Kevin at Black Bear News yesterday mentioned a climate comment he’d read that “weather stations are not reporting the correct temperatures in Canada”. He had noticed the same duplicity in California and I recall Robin Westenra some weeks ago reporting daily high temperatures in Wellington/Lower Hutt being suspiciously low on MSM weather websites.

This may be no more than panicky “authorities” not wanting the citizenry to become alarmed but such is the amount of heat in the earth’s atmosphere this year that their fake highs are sometimes 5ºC or more below “true”.

I have noticed recently that there are fewer “hoax” and “scam” comments now on global warming articles and reports online. “We are entering a New Ice Age.” Wouldn’t that be nice? Humanity could survive one of those. More heat is problematic.

The average high temperature in Whitby in 1962 (at the Coastguard Station) was 11.12ºC. Below is a graph of the variation from that figure, from 1963 to 2016. The last three years are from a proxy weather station in the town and there are some missing months in several years of the coastguard returns.


Don’t be too alarmed that the increase in fifty years or so in Whitby is over the magic 2ºC that the world mustn’t warm since “pre-industrial” if humanity is to continue fouling its nest. The winter of 1962/63 in the UK was brutal, so the graph is starting at a particularly low base. The trend is clear, nonetheless, and the pattern will be familiar if you have seen graphs produced by NOAA and other presumably reliable organizations. (It is interesting that the very hot summer of 1976 in the UK made little impact on the annual average.)


Source: NOAA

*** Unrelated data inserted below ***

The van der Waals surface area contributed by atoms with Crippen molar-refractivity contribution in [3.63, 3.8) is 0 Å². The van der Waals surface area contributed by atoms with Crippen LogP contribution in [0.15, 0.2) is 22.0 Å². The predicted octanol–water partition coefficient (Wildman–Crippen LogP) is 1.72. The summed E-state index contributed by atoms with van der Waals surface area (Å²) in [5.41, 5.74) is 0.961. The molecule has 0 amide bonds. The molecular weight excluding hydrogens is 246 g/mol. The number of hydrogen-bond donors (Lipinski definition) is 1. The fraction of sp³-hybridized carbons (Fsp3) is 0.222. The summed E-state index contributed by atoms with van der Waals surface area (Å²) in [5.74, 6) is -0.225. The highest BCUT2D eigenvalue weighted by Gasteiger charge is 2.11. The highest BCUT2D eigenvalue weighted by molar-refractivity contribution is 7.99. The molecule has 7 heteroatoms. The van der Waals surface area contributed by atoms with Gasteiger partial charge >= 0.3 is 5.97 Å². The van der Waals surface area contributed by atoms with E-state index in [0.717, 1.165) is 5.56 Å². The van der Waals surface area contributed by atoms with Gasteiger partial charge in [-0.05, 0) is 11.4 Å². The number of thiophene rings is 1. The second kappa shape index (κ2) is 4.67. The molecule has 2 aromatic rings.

There have been a number of challenging climate articles and papers published online recently. If you are of a nervous disposition give them a pass.

Dahr Jamail, Sixth Mass Extinction Ushers In Record-Breaking Wildfires and Heat

Chris Hedges, Saying Goodbye to Planet Earth

Professor Jem Bendell, Deep Adaptation: A Map for Navigating Climate Tragedy (pdf)

Will Steffen et al, Trajectories of the Earth System in the Anthropocene (pdf)

Feeling the Heat

Radio 5 Live’s Breakfast News majored on The Great Distraction this morning – the Premier League season kicks off this evening – but earlier this week I was shocked to hear Climate Change mentioned. What? Hothouse Earth, 200 feet of sea-level rise, some parts of the globe uninhabitable? Auntie rarely touches this subject and I wondered if these predictions were Project Fear offerings,

But no, it was just a 20-second piece triggered by a new scientific paper released by Stockholm Resilience. (A PDF can be freely downloaded.)

It took about 70 years for a Frenchman, an Irishman, and a Swede to explain that it would be no joke to pump unnatural amounts of carbon dioxide into the atmosphere. Joseph FOURIER “discovered” the greenhouse effect in 1824, John TYNDALL carried out experiments beginning in 1858 and Svante Arrhenius supplied quantitative data in 1896.